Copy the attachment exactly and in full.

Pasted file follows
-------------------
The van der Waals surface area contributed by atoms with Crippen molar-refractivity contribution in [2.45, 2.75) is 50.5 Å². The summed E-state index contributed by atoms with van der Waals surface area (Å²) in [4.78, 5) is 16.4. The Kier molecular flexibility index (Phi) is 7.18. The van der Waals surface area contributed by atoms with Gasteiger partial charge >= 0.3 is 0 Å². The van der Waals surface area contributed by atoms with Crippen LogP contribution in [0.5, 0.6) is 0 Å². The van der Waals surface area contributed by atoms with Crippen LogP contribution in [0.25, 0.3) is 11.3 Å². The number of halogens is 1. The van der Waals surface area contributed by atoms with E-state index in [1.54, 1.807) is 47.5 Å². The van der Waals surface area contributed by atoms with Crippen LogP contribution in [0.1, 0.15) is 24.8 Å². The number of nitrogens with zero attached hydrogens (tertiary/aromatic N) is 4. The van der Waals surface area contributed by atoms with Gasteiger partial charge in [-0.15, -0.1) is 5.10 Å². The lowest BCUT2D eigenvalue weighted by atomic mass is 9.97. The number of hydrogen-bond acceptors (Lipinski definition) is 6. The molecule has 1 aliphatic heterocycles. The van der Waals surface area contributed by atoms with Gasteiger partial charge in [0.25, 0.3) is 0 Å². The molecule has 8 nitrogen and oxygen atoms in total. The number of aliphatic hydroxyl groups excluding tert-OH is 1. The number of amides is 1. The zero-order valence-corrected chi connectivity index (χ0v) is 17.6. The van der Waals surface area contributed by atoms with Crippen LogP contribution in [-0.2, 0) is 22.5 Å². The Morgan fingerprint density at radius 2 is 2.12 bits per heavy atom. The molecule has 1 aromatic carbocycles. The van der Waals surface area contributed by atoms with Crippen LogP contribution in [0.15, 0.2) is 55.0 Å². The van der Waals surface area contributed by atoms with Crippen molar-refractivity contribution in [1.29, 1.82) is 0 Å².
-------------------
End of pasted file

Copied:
The van der Waals surface area contributed by atoms with Crippen molar-refractivity contribution in [2.45, 2.75) is 50.5 Å². The summed E-state index contributed by atoms with van der Waals surface area (Å²) in [4.78, 5) is 16.4. The Kier molecular flexibility index (Phi) is 7.18. The van der Waals surface area contributed by atoms with Gasteiger partial charge >= 0.3 is 0 Å². The van der Waals surface area contributed by atoms with Crippen LogP contribution in [0.5, 0.6) is 0 Å². The van der Waals surface area contributed by atoms with Crippen LogP contribution in [0.25, 0.3) is 11.3 Å². The number of halogens is 1. The van der Waals surface area contributed by atoms with E-state index in [1.54, 1.807) is 47.5 Å². The van der Waals surface area contributed by atoms with Crippen LogP contribution in [0.1, 0.15) is 24.8 Å². The number of nitrogens with zero attached hydrogens (tertiary/aromatic N) is 4. The van der Waals surface area contributed by atoms with Gasteiger partial charge in [-0.15, -0.1) is 5.10 Å². The lowest BCUT2D eigenvalue weighted by atomic mass is 9.97. The number of hydrogen-bond acceptors (Lipinski definition) is 6. The molecule has 1 aliphatic heterocycles. The van der Waals surface area contributed by atoms with Gasteiger partial charge in [0.25, 0.3) is 0 Å². The molecule has 8 nitrogen and oxygen atoms in total. The number of aliphatic hydroxyl groups excluding tert-OH is 1. The number of amides is 1. The zero-order valence-corrected chi connectivity index (χ0v) is 17.6. The van der Waals surface area contributed by atoms with Crippen LogP contribution in [-0.2, 0) is 22.5 Å². The Morgan fingerprint density at radius 2 is 2.12 bits per heavy atom. The molecule has 1 aromatic carbocycles. The van der Waals surface area contributed by atoms with Crippen LogP contribution in [0.15, 0.2) is 55.0 Å². The van der Waals surface area contributed by atoms with Crippen molar-refractivity contribution in [1.29, 1.82) is 0 Å².